However, one business owner truly stood out by recommending multiple places to go and cross-promoting other merchants in town without being asked. The secret shopper stated, “Every merchant in town could learn his techniques!”

“A key imperative to becoming more attractive and successful as a destination is helping business owners see themselves as part of a greater, interdependent community,” said Vicky Soderberg, principal at Cygnet Strategies. “Working collectively toward continuous improvement benefits everyone. The ultimate goal is for every customer, whether a resident or out-of-town visitor, to have a positive experience in Bastrop so they encourage others to visit and continue to return.”

In terms of online presence, Cygnet’s research found that most of the businesses have active Facebook pages and 70 percent have websites, but about half were dated. Beyond keeping content fresh, recommendations included upgrading to websites that optimize viewing on smartphones and tablets, and capitalizing on Google, Yelp and TripAdvisor listings, as well as utilizing Twitter and Instagram accounts.

Action items delivered with supportive resources
The overall research findings were provided to the Main Street Program and Bastrop EDC in late May. (See summary, attached). In addition, each business received a confidential individual report of their secret shopper’s findings, which included recommended improvements, many easily implemented. Business owners were also given the opportunity to discuss their results further with the review team so they could ask questions and obtain additional suggestions. While some businesses clearly were caught off-guard by the project and input, others welcomed the insights delivered with specific action steps. To further support community businesses, the Bastrop Main Street Program and Bastrop EDC are hosting Customer Service Excellence workshops on July 10 at no cost to businesses within the targeted destination districts. The morning session, specific to restaurants, and the afternoon workshop, for retailers and attractions, will take place at the Bastrop Convention & Exhibit Center.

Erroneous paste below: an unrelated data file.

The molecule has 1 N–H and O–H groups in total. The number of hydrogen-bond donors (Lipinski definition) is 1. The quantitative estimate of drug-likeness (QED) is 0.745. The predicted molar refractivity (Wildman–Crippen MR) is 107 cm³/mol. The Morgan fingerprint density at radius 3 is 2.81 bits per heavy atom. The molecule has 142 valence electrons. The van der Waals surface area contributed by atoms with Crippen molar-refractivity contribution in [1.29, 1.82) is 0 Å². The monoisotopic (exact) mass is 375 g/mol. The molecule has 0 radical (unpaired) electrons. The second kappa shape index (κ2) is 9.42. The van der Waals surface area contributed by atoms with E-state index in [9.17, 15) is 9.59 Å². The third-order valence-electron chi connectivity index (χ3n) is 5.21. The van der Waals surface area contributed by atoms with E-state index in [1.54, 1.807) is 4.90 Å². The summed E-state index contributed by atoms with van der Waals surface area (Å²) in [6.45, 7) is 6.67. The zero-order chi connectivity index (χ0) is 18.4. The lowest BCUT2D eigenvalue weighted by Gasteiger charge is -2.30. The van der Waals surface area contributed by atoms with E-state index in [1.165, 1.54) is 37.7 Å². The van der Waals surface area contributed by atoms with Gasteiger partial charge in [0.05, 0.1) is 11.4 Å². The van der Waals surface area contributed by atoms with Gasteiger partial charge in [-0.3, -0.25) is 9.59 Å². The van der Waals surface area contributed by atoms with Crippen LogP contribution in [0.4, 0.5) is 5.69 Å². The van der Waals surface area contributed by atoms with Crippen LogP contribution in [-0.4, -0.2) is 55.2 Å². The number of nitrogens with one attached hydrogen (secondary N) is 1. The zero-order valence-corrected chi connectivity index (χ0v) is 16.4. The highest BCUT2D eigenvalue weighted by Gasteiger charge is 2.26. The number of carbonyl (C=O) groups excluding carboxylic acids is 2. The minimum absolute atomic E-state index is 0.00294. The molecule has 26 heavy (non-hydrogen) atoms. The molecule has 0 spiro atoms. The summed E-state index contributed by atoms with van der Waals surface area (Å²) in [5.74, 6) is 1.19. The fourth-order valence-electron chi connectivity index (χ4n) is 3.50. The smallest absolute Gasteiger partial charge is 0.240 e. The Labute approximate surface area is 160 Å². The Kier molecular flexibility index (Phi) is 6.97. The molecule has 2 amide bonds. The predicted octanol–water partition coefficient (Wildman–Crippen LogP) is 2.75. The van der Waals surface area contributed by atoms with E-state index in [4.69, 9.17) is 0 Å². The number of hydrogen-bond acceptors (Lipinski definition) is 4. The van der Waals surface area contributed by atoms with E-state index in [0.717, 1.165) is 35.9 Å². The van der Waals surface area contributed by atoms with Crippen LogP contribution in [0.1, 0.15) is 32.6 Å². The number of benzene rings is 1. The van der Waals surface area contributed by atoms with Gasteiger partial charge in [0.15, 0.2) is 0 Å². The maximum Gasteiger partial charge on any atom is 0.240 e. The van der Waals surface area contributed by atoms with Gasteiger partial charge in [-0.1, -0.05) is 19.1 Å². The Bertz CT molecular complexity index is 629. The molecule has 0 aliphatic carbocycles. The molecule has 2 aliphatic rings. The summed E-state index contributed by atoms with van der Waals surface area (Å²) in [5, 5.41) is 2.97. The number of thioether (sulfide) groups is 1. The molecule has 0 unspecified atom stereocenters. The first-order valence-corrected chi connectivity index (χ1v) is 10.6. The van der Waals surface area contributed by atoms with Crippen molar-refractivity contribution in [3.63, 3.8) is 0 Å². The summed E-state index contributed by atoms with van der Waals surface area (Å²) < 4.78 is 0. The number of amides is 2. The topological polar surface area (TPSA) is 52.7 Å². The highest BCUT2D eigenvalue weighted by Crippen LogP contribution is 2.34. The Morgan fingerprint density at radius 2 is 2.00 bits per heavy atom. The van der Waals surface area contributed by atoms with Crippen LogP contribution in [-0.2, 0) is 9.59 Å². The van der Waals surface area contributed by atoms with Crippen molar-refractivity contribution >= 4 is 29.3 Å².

“Bastrop has so much to offer visitors and residents alike, from our unique location on the Colorado River to our historic downtown and growing cultural and culinary districts,” said Sarah O’Brien, director of the Bastrop Main Street District. “It’s vital that we support our hardworking business owners with the tools and resources to build on their strengths and provide the best possible experience to every customer.”

“If their destination experience is not good, visitors will pivot from brand advocates to brand opponents, which can negate the benefits of any positive, well-targeted marketing,” Lockett added. “That’s why conducting a completely independent visitor experience survey was crucial to understanding how to improve Bastrop as a destination. With this information, our community partners have the tools to better focus on anticipating and exceeding customer expectations, which ultimately helps us drive even more visitors here.”


About the Bastrop Main Street Program
A department of the City of Bastrop, the Main Street Program fosters downtown revitalization within the context of historic preservation. It focuses on economic development and historic preservation projects in the community’s downtown core, spanning 62 blocks centered on the axis of Main and Chestnut Streets. Visit https://www.bastropdowntown.com/mainstreet.

About the Bastrop Economic Development Corporation
Established in 1995, the Bastrop Economic Development Corporation (BEDC) enhances the quality of life in Bastrop, Texas by advancing the investment, development, growth and relocation of companies within the area. In addition to providing appropriate infrastructure, it promotes and supports economic development in the community that offers the people of Bastrop sustainable, meaningful and rewarding employment opportunities, and greater access to desirable goods and services. Visit http://bastropedc.org.